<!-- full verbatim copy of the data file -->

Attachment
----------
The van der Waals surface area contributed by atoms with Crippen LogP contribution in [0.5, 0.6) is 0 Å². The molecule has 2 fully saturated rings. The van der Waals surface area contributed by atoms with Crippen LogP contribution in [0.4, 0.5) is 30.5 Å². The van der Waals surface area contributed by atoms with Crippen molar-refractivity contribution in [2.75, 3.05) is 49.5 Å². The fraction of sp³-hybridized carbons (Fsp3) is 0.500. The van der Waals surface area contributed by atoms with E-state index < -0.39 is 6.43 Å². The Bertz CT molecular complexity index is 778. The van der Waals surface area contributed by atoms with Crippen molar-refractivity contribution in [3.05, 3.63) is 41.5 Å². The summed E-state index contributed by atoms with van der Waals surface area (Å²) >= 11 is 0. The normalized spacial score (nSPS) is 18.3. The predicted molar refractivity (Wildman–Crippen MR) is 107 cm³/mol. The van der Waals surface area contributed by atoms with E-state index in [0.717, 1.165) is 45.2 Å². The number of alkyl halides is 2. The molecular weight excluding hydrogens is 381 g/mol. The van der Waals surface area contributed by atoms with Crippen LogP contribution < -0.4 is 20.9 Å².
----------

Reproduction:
The van der Waals surface area contributed by atoms with Crippen LogP contribution in [0.5, 0.6) is 0 Å². The molecule has 2 fully saturated rings. The van der Waals surface area contributed by atoms with Crippen LogP contribution in [0.4, 0.5) is 30.5 Å². The van der Waals surface area contributed by atoms with Crippen molar-refractivity contribution in [2.75, 3.05) is 49.5 Å². The fraction of sp³-hybridized carbons (Fsp3) is 0.500. The van der Waals surface area contributed by atoms with E-state index < -0.39 is 6.43 Å². The Bertz CT molecular complexity index is 778. The van der Waals surface area contributed by atoms with Crippen molar-refractivity contribution in [3.05, 3.63) is 41.5 Å². The summed E-state index contributed by atoms with van der Waals surface area (Å²) >= 11 is 0. The normalized spacial score (nSPS) is 18.3. The predicted molar refractivity (Wildman–Crippen MR) is 107 cm³/mol. The van der Waals surface area contributed by atoms with E-state index in [0.717, 1.165) is 45.2 Å². The number of alkyl halides is 2. The molecular weight excluding hydrogens is 381 g/mol. The van der Waals surface area contributed by atoms with Crippen LogP contribution < -0.4 is 20.9 Å².